booksleadershipmanagementpersonal development

Management Quick Reference Guide

I find myself talking management and ops a lot. I talk about it here, a lot. Some of it you have to learn on the job and some you can quickly digest and adapt (steal) from other places.

This is my management quick reference guide from some of my favorites. I send this list (crash course) out often and wanted to clean it up and share here with a bit of texture.

Whether you’re just starting out, in the middle of your management or exec journey or you have lots of battle scars, there is something on this list that will make you better.

At some point, I’ll pull these out into individual posts and highlight the best nuggets, but for now, why wait? Add them to your war chest or quick reference manual.

Videos 

How to Operate: Keith Rabois – One of my all time favorites
https://www.youtube.com/watch?v=6fQHLK1aIBs

How to Manage with Ben Horowitz
https://www.youtube.com/watch?v=uVhTvQXfibU

The entire How to Start a Startup Class Playlist is amazing. There are 20 videos on various topics, roughly 45 minutes long each. What the hell did founders do before the internet?

These are high leverage, easy watches.

MBA Mondays

I’ve been reading Fred Wilson (avc.com) for the better part of a decade, if not longer. He used to insightfully post on a meaty topic every Monday until, after a few years, he exhausted his list. He continues to be one of my fave VC reads on the internet and the usefulness of his posts, like the “X / Y Axis of Giving Feedback” and “Asking an Employee to Leave the Company“,  will live on probably forever. They all helped me a ton as I was trying to stay ahead of the demands of fast growth, high change management.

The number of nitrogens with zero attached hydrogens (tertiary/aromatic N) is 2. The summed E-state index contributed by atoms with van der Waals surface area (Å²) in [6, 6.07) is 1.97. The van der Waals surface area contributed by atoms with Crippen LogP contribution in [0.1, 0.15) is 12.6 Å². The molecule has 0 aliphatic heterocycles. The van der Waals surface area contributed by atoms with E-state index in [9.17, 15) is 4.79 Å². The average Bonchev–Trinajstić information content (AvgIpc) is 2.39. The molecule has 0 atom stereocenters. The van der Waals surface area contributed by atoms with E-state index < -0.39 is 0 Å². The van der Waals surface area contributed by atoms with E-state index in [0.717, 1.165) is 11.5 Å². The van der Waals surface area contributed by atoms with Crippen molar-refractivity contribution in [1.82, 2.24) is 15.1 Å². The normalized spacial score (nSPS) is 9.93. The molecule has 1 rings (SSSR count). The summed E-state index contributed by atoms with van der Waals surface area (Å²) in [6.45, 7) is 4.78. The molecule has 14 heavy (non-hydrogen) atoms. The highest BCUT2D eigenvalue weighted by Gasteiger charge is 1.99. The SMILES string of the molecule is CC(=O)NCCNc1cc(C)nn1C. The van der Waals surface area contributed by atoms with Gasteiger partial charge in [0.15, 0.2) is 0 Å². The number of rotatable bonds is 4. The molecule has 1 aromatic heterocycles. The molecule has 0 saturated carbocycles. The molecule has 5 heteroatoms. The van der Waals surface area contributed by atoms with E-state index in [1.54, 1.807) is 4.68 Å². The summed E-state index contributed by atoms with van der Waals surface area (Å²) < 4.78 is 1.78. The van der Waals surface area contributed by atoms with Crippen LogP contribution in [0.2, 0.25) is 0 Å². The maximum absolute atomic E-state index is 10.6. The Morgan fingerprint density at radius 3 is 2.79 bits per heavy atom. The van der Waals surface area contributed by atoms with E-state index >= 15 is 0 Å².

Full MBA Mondays List Here

Books

Traction  – Once when I was in the messy middle of trying to evolve my management framework from startup to grown up, someone said to me, “You’ll eventually figure it out, but remember, there is no paint by number system”. I believed that, and went about amalgamating nuggets from a multitude of sources until a fellow founder / CEO, Dan Roitman, put Traction on my radar.

Vision, mission, values. Strategy, goals and ops. Alignment, frameworks and outcomes. It’s a comprehensive mix of theory and tactics for managing a high performance team and company. Read it cover to cover or hunt, peck and steal from it. I wish I found it in 2009. The Level 10 meeting chapter is especially useful if you want to start with a useful tactical pillar and work outward. #middleout

Get the Traction Book 

Principles – Ray Dalio – I’ve written about this before. This is the management bible from one of the best. It looks like a bible and should sit on every CEO’s nightstand to read from and prayed with often. I have a friend who runs a huge agency who actually does just that. Don’t be offended by my referencing the church of Dalio. It’s that good.

His story is fascinating in the first third. The second third, Life Principles, should be read by every single high school or college age kid at the beginning of their journey. I give it out as all grad gifts at this point. The last third is Work Principles, which he puts forth as a reference guide, but it’s as compelling as it is useful.

Get Ray Dalio’s Principles

(BONUS) The Hard Thing About Hard Things – Remember Horowitz from the Video section? I call this book a bonus, because it’s great for two things but not necessarily the essential read if you have hit the other stuff.

This book is great for expanding your exec toolkit and crafting a more nuanced managerial playbook. It’s also great if you are reporting to an executive and you’d like to maximize your ability to manage up. That said, there is an adversarial tone to his approach and I’m of the opinion that you can be just as effective, wartime or not, with a constructive communication and leadership style – so long as people are listening.

If you are on the fence about THTAHT and have the bandwidth. Read it.

Get The Hard Thing About Hard Things

This isn’t the first list like this, and it won’t be the last.  My friend Tom, an excellent executive, mentor and RevZilla board member, once told me, “Remember, you don’t have to be bad to be better”. Even if you know a lot, you can always improve.

 

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